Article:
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Savings Accounts are Critical for Wisconsin Families

Having a cushion of savings can help families avoid making bad financial decisions (rkankaro/iStockPhoto.com)
Having a cushion of savings can help families avoid making bad financial decisions (rkankaro/iStockPhoto.com)
January 20, 2016

MADISON, Wis. - As in many other states, there is a wide gap in savings between white families in Wisconsin and families of color. The Annie E. Casey Foundation has just released a brief recommending federal policy changes to help narrow that gap. The brief says a modest federal investment in universal children's savings accounts could have a huge positive impact on families.

Beadsie Woo, senior associate of the Casey Foundation, says every family needs the financial cushion of a savings account.

"Saving both for short-term emergencies such as a car repair," she says. "But it's also saving for long-term aspirations like post-secondary education or chances that will change their kids' lives."

The brief points out that a family's assets strongly correlate with indicators of child well-being, such as academic performance and self-esteem. It suggests that by creating universal savings accounts from the moment a child is born, a young person could use the funds for education, staring a business, or buying a home - giving a boost to the individual and their community.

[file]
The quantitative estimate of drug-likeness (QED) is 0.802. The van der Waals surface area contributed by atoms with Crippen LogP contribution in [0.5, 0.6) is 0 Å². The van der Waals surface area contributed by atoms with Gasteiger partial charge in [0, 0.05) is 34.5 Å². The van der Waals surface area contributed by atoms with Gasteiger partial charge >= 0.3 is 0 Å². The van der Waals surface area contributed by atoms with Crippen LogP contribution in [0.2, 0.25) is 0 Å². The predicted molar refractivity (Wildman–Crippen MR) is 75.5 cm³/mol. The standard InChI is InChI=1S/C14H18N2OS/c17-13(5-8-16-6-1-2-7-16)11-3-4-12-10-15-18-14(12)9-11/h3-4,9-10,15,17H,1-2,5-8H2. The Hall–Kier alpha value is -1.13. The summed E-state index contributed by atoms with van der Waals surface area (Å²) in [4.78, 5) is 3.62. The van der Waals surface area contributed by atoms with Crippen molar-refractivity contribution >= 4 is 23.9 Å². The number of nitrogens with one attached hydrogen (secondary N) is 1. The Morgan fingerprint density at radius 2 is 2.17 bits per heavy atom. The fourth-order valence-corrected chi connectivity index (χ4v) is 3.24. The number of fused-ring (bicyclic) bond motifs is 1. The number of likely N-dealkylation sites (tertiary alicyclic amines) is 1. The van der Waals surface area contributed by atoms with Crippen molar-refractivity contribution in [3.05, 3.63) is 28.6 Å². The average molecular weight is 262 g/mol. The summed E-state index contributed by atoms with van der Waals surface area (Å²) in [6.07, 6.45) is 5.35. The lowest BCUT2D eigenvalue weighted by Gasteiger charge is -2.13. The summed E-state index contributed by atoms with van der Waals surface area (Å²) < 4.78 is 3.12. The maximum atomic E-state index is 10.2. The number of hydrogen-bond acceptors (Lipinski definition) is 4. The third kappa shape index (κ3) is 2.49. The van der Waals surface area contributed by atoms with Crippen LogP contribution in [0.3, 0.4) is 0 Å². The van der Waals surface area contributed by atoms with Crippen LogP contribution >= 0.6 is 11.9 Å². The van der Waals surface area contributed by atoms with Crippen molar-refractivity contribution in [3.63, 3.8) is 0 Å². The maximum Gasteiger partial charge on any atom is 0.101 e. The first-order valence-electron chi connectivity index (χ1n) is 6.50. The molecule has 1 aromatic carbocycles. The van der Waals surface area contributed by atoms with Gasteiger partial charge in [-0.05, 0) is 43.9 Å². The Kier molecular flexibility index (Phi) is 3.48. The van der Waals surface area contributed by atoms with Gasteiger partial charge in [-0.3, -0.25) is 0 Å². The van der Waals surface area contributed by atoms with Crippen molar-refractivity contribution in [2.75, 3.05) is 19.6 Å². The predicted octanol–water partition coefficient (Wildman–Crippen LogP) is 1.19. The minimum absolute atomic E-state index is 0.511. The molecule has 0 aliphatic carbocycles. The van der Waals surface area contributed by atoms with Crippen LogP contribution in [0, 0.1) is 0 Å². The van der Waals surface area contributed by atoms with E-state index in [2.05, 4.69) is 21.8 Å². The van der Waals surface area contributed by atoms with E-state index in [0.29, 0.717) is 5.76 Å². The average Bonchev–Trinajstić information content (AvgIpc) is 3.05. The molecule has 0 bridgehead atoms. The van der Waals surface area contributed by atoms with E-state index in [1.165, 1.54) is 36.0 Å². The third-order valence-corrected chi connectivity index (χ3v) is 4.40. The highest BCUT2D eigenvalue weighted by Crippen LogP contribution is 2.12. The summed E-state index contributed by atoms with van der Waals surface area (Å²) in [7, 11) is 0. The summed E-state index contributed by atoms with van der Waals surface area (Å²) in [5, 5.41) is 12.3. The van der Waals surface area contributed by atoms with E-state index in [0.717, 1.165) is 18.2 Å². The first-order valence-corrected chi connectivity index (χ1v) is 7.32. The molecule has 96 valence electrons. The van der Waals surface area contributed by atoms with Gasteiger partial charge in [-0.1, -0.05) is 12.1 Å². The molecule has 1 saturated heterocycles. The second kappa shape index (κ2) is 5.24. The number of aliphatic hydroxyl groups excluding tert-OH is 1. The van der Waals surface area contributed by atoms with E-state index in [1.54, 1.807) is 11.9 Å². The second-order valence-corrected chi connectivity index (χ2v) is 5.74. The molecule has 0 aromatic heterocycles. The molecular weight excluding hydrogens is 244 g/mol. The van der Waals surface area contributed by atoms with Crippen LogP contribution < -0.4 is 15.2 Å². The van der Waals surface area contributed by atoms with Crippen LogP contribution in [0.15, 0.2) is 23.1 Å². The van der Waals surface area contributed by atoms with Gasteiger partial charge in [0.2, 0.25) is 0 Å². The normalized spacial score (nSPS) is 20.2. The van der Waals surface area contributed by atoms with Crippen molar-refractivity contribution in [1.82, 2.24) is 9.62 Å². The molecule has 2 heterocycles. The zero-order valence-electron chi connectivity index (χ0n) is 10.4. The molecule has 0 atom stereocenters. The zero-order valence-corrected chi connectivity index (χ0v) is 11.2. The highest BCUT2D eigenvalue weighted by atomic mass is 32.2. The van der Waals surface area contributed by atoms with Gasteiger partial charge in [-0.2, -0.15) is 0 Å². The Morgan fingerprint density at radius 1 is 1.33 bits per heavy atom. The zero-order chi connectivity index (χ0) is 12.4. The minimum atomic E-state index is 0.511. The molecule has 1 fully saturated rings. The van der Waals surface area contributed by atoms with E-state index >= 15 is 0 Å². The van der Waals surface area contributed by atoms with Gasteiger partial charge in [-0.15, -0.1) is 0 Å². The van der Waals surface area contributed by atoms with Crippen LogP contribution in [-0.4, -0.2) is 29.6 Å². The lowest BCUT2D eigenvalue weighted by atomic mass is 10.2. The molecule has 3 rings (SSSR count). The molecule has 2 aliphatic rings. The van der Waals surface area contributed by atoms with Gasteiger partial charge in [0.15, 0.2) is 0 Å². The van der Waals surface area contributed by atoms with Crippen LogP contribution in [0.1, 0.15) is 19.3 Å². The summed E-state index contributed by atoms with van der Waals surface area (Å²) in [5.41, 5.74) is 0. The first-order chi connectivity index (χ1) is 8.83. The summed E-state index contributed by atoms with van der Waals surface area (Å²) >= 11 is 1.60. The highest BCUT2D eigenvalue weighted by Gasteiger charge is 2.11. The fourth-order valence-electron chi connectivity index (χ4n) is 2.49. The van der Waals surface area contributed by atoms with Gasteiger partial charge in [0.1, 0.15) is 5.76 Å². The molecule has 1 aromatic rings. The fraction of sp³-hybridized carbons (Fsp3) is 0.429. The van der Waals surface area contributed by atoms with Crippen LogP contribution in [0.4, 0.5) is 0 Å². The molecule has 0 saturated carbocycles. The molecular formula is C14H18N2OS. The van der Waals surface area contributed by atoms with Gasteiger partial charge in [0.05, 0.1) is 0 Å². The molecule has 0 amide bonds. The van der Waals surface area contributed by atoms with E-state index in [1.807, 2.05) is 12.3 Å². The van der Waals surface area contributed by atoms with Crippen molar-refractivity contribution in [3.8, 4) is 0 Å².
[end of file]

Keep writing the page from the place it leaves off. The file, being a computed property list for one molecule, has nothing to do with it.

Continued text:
Woo says without a savings account, and without having developed the habit of saving, lower-income families often turn to extremely expensive options like payday loans.

"The typical amount borrowed from a payday lender is about $500," says Woo. "It is, in lots of ways, a very thin margin between what can keep a family from going into debt and being stable."

Wisconsin has 428 payday lenders, and the Department of Financial Institutions says the interest on payday loans can easily reach 500 percent or more.

The Casey Foundation brief states that families receiving public benefits should be allowed and encouraged to save money by raising asset limits, so that families most in need of a financial cushion can become more financially secure as they work to end their reliance on such programs.

Woo says this would have many benefits, for both the parents and their children.

"The opportunity to save, changes the way that children think about their future," says Woo. "Research shows children that have modest savings in their own names are more likely to go to college than those who do not."

The Casey Foundation says if families don't have a financial cushion to handle everyday emergencies, the dream of going to college or owning a home becomes nearly impossible.

Tim Morrissey, Public News Service - WI